Saturday, December 4, 2010

Mission San Gabriel Arcangel: The "Pride of the Missions"

Gil and I made a day trip out to the San Gabriel Mission on Thursday. 

San Gabriel is less than 10 miles from downtown LA and very familiar turf for me, as I used to live in the San Gabriel Valley (Montebello) circa 1985-1987. I was living with my Aunt Sheri at the time (she is mom's youngest sister and only 4 years older than me, so to me she's not "Aunt" but just "Sheri"). On October 1st, 1987, the Whittier Narrows quake (5.9 on the Richter) struck, severely damaging the mission and also scaring the bejeezus out of us. I remember it was probably around 7:45 am on that fateful day and I was still fast asleep when out of the blue it felt as if the Furies had picked up the end of the bed and started shaking it out like a rug. Anyhoo, a few months later, Sheri & I ventured out to visit the Mission, only to find out that it was closed indefinitely for repairs and retrofitting. Now, a couple decades later, here I am, finally getting a look-see at a remarkable historical place that used to be so close to home. 

12/2/10 The campanario, or bell tower.

El Camino Real Door - the original entrance to the Mission.

The San Gabriel Mission (the 4th of 21 missions) was founded by Father Junipero Serra on September 8, 1771, and its the architecture that sets it apart from all the other missions. Father Antonio Cruzado, born and raised in Cordova, Spain, designed the structure. The Moorish influences are seen in the capped buttresses, vaulted roof & ceiling, narrow windows, and the fortress-like look of the church.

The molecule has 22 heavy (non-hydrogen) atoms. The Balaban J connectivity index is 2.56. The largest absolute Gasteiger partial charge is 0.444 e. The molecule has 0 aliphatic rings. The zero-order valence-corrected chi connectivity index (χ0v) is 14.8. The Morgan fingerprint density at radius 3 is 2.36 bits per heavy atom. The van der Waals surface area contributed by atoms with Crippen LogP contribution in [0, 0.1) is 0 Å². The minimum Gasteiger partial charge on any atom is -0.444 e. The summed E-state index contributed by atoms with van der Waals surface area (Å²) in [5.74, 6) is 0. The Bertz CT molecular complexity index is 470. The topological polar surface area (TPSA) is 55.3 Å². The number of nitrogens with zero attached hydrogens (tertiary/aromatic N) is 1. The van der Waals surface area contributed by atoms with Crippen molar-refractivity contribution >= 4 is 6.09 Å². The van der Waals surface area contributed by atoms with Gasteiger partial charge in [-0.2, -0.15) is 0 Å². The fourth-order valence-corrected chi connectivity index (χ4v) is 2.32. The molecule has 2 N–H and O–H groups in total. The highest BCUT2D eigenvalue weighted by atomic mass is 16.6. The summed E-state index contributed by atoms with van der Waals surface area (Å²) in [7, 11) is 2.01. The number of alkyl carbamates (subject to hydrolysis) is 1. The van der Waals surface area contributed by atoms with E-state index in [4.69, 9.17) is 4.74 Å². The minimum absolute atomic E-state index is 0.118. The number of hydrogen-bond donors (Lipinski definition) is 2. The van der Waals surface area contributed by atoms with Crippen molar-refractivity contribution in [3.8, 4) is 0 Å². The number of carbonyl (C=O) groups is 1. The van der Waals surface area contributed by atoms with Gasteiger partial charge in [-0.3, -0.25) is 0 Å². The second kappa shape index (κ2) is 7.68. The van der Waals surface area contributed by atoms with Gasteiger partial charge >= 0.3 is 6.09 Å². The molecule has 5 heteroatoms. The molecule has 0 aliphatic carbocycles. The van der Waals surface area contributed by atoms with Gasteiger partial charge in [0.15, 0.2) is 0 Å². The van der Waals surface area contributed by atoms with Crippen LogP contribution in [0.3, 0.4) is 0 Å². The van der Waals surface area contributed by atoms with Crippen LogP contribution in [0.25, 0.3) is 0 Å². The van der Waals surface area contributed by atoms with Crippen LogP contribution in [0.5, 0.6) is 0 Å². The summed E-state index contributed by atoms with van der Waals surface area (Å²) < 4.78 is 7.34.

Ruins of the original bell tower. 

Named for the Archangel Gabriel, the San Gabriel Mission was also nicknamed the 'Queen of Missions.' It was prosperous during its heyday and an important cultural and spiritual center.

Grapevine planted in 1925. Campo Santo Cemetery.

Campo Santo Cemetery. Oldest cemetery in LA County (first consecrated in 1778). 

Another old grape vine. Camp Santo cemetery.

Mission church. The green glass windows impart the church with, well, a greenish hue. Interesting how the church at San Luis Rey is bluish, and the one at San Gabriel is greenish. I think I'm liking the blue better. As the saying goes, it's not easy being green...

This crucifix in the Campo Santo Cemetery is a memorial to the 6,000 Gabrielino (Tongva) band of mission Indians buried here.

I believe this is a Chinese Tallow tree (Sapium sebiferum), in fall colors. Campo Santo Cemetery.

'Ramona' grape vine, circa 1774. 'Mother Grape Vine of California.'

The two oldest olive trees at the mission were planted in 1860.

Statue of Father Serra surrounded by the oldest olive tree and the oldest 'Mother' grape vine.

A very busy squirrel in the Quadrangle.

Museum. Quoting the mission brochure: "Museum building was constructed in 1812 of adobe brick with a tiled roof and was almost 300 feet long."

Book printed on a Gutenberg type press, 1534.

Some famous folks have visited the mission.

To summarize the Misssion's history, I turn to Wiki: